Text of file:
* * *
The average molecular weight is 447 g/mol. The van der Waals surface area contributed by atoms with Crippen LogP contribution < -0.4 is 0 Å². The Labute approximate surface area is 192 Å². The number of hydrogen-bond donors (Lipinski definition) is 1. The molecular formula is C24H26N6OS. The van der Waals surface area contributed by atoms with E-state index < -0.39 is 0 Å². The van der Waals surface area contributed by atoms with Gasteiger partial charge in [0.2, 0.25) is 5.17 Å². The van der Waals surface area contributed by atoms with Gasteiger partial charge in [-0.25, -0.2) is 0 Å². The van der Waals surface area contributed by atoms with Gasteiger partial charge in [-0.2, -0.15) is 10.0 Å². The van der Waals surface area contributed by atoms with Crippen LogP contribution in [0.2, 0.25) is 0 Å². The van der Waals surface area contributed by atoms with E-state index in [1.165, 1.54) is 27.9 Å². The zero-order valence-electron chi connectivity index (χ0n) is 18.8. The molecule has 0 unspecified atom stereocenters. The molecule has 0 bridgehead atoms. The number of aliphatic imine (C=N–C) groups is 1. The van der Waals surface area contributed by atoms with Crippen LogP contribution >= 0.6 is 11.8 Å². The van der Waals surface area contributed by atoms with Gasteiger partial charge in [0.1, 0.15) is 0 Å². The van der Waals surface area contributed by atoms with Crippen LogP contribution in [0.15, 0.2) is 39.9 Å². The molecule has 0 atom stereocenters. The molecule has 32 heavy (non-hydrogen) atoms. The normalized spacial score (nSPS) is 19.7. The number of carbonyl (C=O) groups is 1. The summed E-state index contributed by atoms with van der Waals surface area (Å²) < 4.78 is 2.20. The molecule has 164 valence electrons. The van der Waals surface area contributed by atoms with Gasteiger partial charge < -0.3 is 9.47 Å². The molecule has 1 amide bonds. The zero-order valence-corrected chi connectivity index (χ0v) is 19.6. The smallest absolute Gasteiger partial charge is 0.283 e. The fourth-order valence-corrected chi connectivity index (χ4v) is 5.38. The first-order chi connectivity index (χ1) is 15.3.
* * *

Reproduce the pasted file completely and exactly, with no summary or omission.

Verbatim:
The average molecular weight is 447 g/mol. The van der Waals surface area contributed by atoms with Crippen LogP contribution < -0.4 is 0 Å². The Labute approximate surface area is 192 Å². The number of hydrogen-bond donors (Lipinski definition) is 1. The molecular formula is C24H26N6OS. The van der Waals surface area contributed by atoms with E-state index < -0.39 is 0 Å². The van der Waals surface area contributed by atoms with Gasteiger partial charge in [0.2, 0.25) is 5.17 Å². The van der Waals surface area contributed by atoms with Gasteiger partial charge in [-0.25, -0.2) is 0 Å². The van der Waals surface area contributed by atoms with Gasteiger partial charge in [-0.2, -0.15) is 10.0 Å². The van der Waals surface area contributed by atoms with Crippen LogP contribution in [0.2, 0.25) is 0 Å². The van der Waals surface area contributed by atoms with E-state index in [1.165, 1.54) is 27.9 Å². The zero-order valence-electron chi connectivity index (χ0n) is 18.8. The molecule has 0 unspecified atom stereocenters. The molecule has 0 bridgehead atoms. The number of aliphatic imine (C=N–C) groups is 1. The van der Waals surface area contributed by atoms with Crippen LogP contribution >= 0.6 is 11.8 Å². The van der Waals surface area contributed by atoms with Gasteiger partial charge in [0.1, 0.15) is 0 Å². The van der Waals surface area contributed by atoms with Crippen LogP contribution in [0.15, 0.2) is 39.9 Å². The molecule has 0 atom stereocenters. The molecule has 32 heavy (non-hydrogen) atoms. The normalized spacial score (nSPS) is 19.7. The number of carbonyl (C=O) groups is 1. The summed E-state index contributed by atoms with van der Waals surface area (Å²) < 4.78 is 2.20. The molecule has 164 valence electrons. The van der Waals surface area contributed by atoms with Gasteiger partial charge < -0.3 is 9.47 Å². The molecule has 1 amide bonds. The zero-order valence-corrected chi connectivity index (χ0v) is 19.6. The smallest absolute Gasteiger partial charge is 0.283 e. The fourth-order valence-corrected chi connectivity index (χ4v) is 5.38. The first-order chi connectivity index (χ1) is 15.3.